Food systems are made up of complex webs of interactions that provide access to food. Healthy food systems are economically and nutritionally secure. Ideally, a healthy food system provides access to safe, healthy, and nutritious food for everyone.
Because healthy food systems are essential to humanity itself, they also form the very foundation of every economy. When food systems thrive, people from all walks of life prosper.
However, when food systems crumble, the economies they support become unstable. Disparities between rich and poor increase. Civilizations start to collapse.
Because contemporary food systems separate people from the environment and make cheap calories readily available, many of us have simply learned to ignore the role food systems play as the central foundation and the driving force of our economy.
When cheap empty calories from the bulk of our food, nutritional deficiencies manifest gradually as various forms of disease. These diseases contribute to rising health care costs. Since health care systems focus on medical cures rather than nutritional causes, victims of disease may never even associate their sickness with the quality of food they eat each day.
As we look for solutions to rising health care costs, general inflation, and weakened economies, it is worth considering the role that food systems play in addressing these problems. Frankly, without a functional food system, health care costs will cripple our economy.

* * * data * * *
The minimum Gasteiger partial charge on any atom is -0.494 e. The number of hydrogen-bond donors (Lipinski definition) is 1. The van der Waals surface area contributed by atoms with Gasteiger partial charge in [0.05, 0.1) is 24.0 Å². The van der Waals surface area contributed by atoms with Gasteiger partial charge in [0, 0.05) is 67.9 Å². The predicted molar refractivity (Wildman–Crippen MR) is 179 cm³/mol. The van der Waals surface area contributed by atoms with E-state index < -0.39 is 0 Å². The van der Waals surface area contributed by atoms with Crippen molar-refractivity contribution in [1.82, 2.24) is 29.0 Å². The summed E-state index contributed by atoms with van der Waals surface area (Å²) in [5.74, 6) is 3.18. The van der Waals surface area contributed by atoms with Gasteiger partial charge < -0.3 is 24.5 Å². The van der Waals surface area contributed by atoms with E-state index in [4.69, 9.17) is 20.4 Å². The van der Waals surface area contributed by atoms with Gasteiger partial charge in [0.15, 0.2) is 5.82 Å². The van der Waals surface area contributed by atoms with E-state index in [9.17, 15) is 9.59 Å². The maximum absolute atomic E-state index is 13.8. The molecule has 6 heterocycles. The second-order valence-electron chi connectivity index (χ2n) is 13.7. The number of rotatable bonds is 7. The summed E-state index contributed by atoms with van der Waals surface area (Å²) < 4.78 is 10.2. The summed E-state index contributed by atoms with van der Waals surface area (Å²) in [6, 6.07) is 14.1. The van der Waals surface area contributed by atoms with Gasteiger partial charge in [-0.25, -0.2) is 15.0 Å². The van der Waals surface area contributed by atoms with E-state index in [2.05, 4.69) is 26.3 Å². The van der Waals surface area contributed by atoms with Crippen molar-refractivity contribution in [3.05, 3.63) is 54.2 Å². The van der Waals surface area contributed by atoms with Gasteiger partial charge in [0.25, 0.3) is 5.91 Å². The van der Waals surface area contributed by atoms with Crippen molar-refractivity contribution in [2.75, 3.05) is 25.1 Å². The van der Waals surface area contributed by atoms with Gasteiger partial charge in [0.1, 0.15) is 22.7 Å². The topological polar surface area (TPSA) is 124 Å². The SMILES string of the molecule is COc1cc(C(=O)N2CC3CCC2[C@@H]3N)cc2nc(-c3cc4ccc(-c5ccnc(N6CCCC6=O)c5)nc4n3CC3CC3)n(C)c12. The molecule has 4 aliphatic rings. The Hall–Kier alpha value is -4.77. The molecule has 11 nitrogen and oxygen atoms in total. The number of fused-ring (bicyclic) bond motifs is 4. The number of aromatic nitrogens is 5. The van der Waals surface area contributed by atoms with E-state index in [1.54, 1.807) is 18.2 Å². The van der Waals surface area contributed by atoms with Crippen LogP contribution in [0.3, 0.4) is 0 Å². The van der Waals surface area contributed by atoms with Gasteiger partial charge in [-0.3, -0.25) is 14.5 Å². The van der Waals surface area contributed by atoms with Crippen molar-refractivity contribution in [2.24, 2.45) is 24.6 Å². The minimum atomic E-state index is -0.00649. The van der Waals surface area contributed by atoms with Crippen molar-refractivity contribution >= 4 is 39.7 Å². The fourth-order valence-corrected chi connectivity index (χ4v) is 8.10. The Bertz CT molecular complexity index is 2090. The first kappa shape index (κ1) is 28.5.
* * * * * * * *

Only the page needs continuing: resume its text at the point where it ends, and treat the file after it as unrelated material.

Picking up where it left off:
A food system can be illustrated as a square foundation, defined by four interconnected cornerstones. Because these cornerstones are interconnected, it is impossible to influence one, without influencing all four. Each cornerstone is defined as follows:
Clean Environment- a functional ecosystem, including the land, soil, air, water, and biodiversity and other natural resources that are necessary for growing food and cycling nutrients.
Regenerative Agriculture- growing, gathering, processing, and distributing food in manners that replenish natural resources and provide consumers with nutrient dense whole foods.
NutritionalHealth-in the broadest sense, this refers to the cycling of nutrients needed to maintain a healthy, energetic state. When nutritional health is present, chronic and infectious disease are rare, healthcare costs are low, and people are productive. Plants, animals, crops, and livestock are also productive.
Freedom –this is the quality of having enough flexibility and diversity within the system to maintain access to food and essential resources. Diversity (including biodiversity, cultural diversity, and economic diversity) is a key indicator of this freedom. Freedom can be promoted through free trade and quality education that focuses on student (rather than administrative) needs.
Symptoms and Consequences of a Damaged Food System
As with any kind of preventive health, learning to identify warning signs of a damaged food system is critical for maintaining or restoring good health. Since healthy food systems are fundamental to every other kind of health, these early warning signs are worth recognizing.